The Swaziland Posts and Telecommunications Corporation (SPTC) has finally stopped selling its contentious fixed-wireless and mobile products, The Times of Swaziland reports. In March 2012 the SPTC reportedly made an offer to withdraw its ‘ONE’ mobile phone and fixed-wireless ‘Fixedfone’ services from the market, in a bid to end its bitter ongoing dispute with the country’s sole mobile operator, MTN Swaziland. The offer was made on the eve of a hearing at the International Court of Arbitration in Geneva which sought to put an end to the feud. The paper reports that the SPTC has already connected around 50,000 fixed-wireless customers, 14,000 mobile customers and around 10,000 users of mobile internet dongles. The uptake is regarded as a significant achievement for the SPTC, which has claimed just 44,000 wireline subscriptions for every year since 2006. Amon Dlamini the SPTC’s acting managing director told the newspaper that the company stopped the sale and promotion of these products about a month ago to smooth the ongoing negotiations with MTN. However, Dlamini has claimed that all existing subscribers will remain connected to its networks, a move which is sure to anger MTN.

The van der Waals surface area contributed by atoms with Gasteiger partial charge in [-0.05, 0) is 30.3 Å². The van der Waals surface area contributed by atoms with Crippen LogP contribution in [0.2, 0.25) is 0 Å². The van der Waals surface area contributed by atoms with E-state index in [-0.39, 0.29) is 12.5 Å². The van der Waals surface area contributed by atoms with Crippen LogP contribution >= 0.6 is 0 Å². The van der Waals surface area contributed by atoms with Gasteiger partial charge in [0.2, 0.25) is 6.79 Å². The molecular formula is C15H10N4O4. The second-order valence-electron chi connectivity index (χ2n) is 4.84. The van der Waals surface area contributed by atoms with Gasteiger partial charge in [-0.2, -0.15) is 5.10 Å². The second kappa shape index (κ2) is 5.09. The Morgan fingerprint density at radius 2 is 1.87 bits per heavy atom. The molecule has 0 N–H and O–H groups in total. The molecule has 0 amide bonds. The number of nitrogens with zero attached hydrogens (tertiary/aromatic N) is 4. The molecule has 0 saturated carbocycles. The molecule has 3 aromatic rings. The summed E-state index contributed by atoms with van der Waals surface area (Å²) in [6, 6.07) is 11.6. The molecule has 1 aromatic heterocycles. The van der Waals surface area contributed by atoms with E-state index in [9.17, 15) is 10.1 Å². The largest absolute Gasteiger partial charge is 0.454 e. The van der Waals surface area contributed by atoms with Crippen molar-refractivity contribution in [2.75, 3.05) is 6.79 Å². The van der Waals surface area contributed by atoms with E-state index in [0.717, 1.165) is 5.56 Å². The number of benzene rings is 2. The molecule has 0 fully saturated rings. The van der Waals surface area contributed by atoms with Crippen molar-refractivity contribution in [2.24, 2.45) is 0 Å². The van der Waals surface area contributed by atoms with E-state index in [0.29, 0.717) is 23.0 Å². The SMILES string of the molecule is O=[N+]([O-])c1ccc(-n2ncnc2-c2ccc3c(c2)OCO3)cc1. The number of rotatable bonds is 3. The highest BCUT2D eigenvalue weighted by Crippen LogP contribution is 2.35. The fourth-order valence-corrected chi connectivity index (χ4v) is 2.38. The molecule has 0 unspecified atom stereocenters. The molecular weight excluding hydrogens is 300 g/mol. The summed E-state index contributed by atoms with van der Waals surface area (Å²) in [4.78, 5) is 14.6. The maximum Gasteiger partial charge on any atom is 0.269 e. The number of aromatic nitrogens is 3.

According to TeleGeography’s GlobalComms Database, MTN Swaziland has long maintained that the SPTC’s dual offerings are in breach of the joint venture (JV) agreement signed between the two parties in 1997, which prohibited telecoms SPTC – which operates in the incongruous dual role of national telecoms regulator and fixed line incumbent – from offering services that directly competed with it. After finding its repeated attempts at launching a rival mobile network under the ‘ONE’ brand blocked by MTN in 2010/11, the SPTC promptly changed tack and launched fixed-wireless services under the Fixedfone brand in August 2011, offering limited mobility within each one of twelve designated zones: Big-Bend, Hlathikulu, Lavumisa, Luve, Mankayane, Manzini, Mbabane, Nhlangano, Pigg’s Peak, Simunye, Siphofaneni and Siteki. However, despite the considerable physical bulk of the Fixedfone handsets, it was reported that customers were driving them around in their cars and using them in different geographical regions to make use of the service’s cut-price calling tariffs; SPTC dismissed these occurrences as ‘anomalies’, claiming that the process of locking the Fixedfones to their designated zones was ongoing.